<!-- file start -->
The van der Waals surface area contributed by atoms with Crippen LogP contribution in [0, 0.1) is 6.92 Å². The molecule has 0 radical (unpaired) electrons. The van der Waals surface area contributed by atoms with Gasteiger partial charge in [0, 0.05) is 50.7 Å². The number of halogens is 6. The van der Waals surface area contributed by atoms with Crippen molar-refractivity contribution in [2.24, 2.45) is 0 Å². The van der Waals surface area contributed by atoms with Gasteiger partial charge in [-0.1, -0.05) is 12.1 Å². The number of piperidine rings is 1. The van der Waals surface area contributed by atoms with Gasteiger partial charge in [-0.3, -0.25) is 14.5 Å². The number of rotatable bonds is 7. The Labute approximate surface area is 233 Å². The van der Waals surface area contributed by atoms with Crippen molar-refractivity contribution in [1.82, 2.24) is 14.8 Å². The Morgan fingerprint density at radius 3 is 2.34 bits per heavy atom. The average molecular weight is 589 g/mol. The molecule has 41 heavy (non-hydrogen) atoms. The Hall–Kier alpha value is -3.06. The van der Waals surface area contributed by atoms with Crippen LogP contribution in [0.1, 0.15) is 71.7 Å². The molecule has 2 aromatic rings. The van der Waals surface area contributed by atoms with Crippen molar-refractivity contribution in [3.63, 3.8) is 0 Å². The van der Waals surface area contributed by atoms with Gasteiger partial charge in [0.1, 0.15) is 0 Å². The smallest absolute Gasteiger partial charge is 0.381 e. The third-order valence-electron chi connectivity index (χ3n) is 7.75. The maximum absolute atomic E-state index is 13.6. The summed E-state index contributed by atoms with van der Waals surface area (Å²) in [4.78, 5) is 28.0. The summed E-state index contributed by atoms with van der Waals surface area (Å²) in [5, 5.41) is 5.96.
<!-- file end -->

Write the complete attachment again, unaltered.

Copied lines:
The van der Waals surface area contributed by atoms with Crippen LogP contribution in [0, 0.1) is 6.92 Å². The molecule has 0 radical (unpaired) electrons. The van der Waals surface area contributed by atoms with Gasteiger partial charge in [0, 0.05) is 50.7 Å². The number of halogens is 6. The van der Waals surface area contributed by atoms with Crippen molar-refractivity contribution in [2.24, 2.45) is 0 Å². The van der Waals surface area contributed by atoms with Gasteiger partial charge in [-0.1, -0.05) is 12.1 Å². The number of piperidine rings is 1. The van der Waals surface area contributed by atoms with Gasteiger partial charge in [-0.3, -0.25) is 14.5 Å². The number of rotatable bonds is 7. The Labute approximate surface area is 233 Å². The van der Waals surface area contributed by atoms with Crippen molar-refractivity contribution in [1.82, 2.24) is 14.8 Å². The Morgan fingerprint density at radius 3 is 2.34 bits per heavy atom. The average molecular weight is 589 g/mol. The molecule has 41 heavy (non-hydrogen) atoms. The Hall–Kier alpha value is -3.06. The van der Waals surface area contributed by atoms with Crippen LogP contribution in [0.1, 0.15) is 71.7 Å². The molecule has 2 aromatic rings. The van der Waals surface area contributed by atoms with Crippen molar-refractivity contribution in [3.63, 3.8) is 0 Å². The van der Waals surface area contributed by atoms with Gasteiger partial charge in [0.1, 0.15) is 0 Å². The smallest absolute Gasteiger partial charge is 0.381 e. The third-order valence-electron chi connectivity index (χ3n) is 7.75. The maximum absolute atomic E-state index is 13.6. The summed E-state index contributed by atoms with van der Waals surface area (Å²) in [4.78, 5) is 28.0. The summed E-state index contributed by atoms with van der Waals surface area (Å²) in [5, 5.41) is 5.96.